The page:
Seed germination of spinach (Spinacia oleracea L.) is partially inhibited by a high germination temperature (35 °C). Tolerance of high germination temperatures varies widely depending on the variety used. We ascertained that seed germination of these spinach varieties was thermoinhibited at 35 °C and secondary dormancy was not induced as seeds germinated when transferred to optimum germination conditions (20 °C). Treatment with 99% oxygen and 10 ppm kinetin significantly increased germination of thermoinhibited varieties at 35 °C. During heat stress, all organisms produce heat shock proteins (HSPs), which may function as molecular chaperons, are possibly required for the development of thermotolerance, and may be crucial for cell survival during heat stress. Western blotting of SDS-PAGE gels using antibodies to various heat shock proteins indicated that spinach varieties with the highest degree of thermotolerance have higher levels of HSP expression than varieties with the lowest degree of thermotolerance during germination. These results suggest that thermotolerance could be further improved, either through a breeding program or possibly by genetic engineering.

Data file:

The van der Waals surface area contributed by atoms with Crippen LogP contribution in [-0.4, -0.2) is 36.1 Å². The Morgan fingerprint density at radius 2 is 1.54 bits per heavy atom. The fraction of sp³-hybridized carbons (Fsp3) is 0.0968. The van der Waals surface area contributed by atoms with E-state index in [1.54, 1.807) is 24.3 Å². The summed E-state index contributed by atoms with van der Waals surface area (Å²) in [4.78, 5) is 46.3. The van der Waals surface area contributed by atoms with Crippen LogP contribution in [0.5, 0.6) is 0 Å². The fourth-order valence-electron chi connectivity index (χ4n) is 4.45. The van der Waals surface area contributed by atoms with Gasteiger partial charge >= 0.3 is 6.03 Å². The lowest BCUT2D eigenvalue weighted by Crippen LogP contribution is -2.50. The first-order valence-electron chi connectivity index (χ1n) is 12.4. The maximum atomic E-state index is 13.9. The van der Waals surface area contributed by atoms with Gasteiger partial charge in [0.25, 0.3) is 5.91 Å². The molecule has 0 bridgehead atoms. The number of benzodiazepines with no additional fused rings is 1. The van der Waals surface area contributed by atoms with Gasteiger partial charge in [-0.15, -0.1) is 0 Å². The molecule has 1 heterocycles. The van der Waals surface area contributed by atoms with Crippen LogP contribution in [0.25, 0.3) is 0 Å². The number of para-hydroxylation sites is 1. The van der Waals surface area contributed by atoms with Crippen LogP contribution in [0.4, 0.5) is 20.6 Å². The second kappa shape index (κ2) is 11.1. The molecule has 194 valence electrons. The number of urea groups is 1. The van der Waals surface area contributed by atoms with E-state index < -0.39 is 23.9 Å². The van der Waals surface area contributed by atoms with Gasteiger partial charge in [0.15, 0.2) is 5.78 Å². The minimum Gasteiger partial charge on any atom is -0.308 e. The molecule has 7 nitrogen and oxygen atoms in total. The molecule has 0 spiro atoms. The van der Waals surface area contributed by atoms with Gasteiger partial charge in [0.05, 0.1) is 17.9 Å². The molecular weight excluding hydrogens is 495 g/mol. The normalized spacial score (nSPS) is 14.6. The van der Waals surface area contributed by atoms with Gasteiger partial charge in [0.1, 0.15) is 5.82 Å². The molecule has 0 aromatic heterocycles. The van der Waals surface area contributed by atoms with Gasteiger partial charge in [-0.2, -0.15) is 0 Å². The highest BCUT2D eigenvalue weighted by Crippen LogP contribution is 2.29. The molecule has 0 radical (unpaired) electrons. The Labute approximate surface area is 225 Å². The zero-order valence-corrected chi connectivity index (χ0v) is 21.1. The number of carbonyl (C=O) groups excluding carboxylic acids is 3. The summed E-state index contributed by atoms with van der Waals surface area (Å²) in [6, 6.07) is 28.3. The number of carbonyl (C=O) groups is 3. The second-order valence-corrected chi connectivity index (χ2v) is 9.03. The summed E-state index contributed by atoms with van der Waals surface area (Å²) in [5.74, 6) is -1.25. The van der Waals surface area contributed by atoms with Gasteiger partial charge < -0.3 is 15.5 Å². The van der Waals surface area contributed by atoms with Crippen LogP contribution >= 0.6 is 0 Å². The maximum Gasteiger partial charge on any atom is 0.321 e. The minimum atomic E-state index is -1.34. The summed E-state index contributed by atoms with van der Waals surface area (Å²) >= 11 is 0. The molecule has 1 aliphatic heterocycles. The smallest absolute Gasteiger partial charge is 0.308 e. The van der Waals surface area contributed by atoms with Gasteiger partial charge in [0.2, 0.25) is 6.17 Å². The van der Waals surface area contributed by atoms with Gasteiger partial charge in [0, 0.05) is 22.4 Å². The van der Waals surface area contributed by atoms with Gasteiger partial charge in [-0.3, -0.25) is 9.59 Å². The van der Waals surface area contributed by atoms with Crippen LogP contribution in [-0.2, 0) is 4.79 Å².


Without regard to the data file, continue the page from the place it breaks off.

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David W. Davis and Karl J. Sauter

Attention has been given in recent literature to crop breeding for heat tolerance, but, as with certain other physiological traits, such as photosynthetic efficiency, practical gain has lagged. The question remains as to whether heat tolerance can be improved, and, if so, if it can most efficiently be improved by a holistic approach, as in breeding for yield following timely high temperature levels in the field environment, or whether the breeding for heat (and drought) tolerance components in the laboratory would be feasible. At issue is the identification and repeatability of key plant responses, such as cell membrane damage, heat shock protein formation, increased ethylene output and other responses, and the relevance, effectiveness and cost of screening for such traits. Results from our laboratory, and the work of others, will be reviewed.